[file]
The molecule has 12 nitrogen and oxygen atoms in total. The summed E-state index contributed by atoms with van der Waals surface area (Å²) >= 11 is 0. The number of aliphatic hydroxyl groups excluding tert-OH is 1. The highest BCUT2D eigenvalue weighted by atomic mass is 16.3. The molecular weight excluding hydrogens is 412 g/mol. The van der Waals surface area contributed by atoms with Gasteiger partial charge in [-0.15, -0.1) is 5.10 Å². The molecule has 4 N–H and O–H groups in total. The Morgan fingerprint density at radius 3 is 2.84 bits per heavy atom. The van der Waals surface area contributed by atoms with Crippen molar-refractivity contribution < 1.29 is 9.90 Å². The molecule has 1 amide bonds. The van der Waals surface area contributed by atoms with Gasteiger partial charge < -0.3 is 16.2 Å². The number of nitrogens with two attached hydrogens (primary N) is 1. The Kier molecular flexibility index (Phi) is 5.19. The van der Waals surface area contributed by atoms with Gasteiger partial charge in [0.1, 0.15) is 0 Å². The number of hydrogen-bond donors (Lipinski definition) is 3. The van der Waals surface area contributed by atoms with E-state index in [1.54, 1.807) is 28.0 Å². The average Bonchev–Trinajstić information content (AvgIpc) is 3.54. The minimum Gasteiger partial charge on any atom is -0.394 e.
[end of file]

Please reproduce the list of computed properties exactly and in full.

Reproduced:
The molecule has 12 nitrogen and oxygen atoms in total. The summed E-state index contributed by atoms with van der Waals surface area (Å²) >= 11 is 0. The number of aliphatic hydroxyl groups excluding tert-OH is 1. The highest BCUT2D eigenvalue weighted by atomic mass is 16.3. The molecular weight excluding hydrogens is 412 g/mol. The van der Waals surface area contributed by atoms with Gasteiger partial charge in [-0.15, -0.1) is 5.10 Å². The molecule has 4 N–H and O–H groups in total. The Morgan fingerprint density at radius 3 is 2.84 bits per heavy atom. The van der Waals surface area contributed by atoms with Crippen molar-refractivity contribution < 1.29 is 9.90 Å². The molecule has 1 amide bonds. The van der Waals surface area contributed by atoms with Gasteiger partial charge < -0.3 is 16.2 Å². The number of nitrogens with two attached hydrogens (primary N) is 1. The Kier molecular flexibility index (Phi) is 5.19. The van der Waals surface area contributed by atoms with Gasteiger partial charge in [0.1, 0.15) is 0 Å². The number of hydrogen-bond donors (Lipinski definition) is 3. The van der Waals surface area contributed by atoms with E-state index in [1.54, 1.807) is 28.0 Å². The average Bonchev–Trinajstić information content (AvgIpc) is 3.54. The minimum Gasteiger partial charge on any atom is -0.394 e.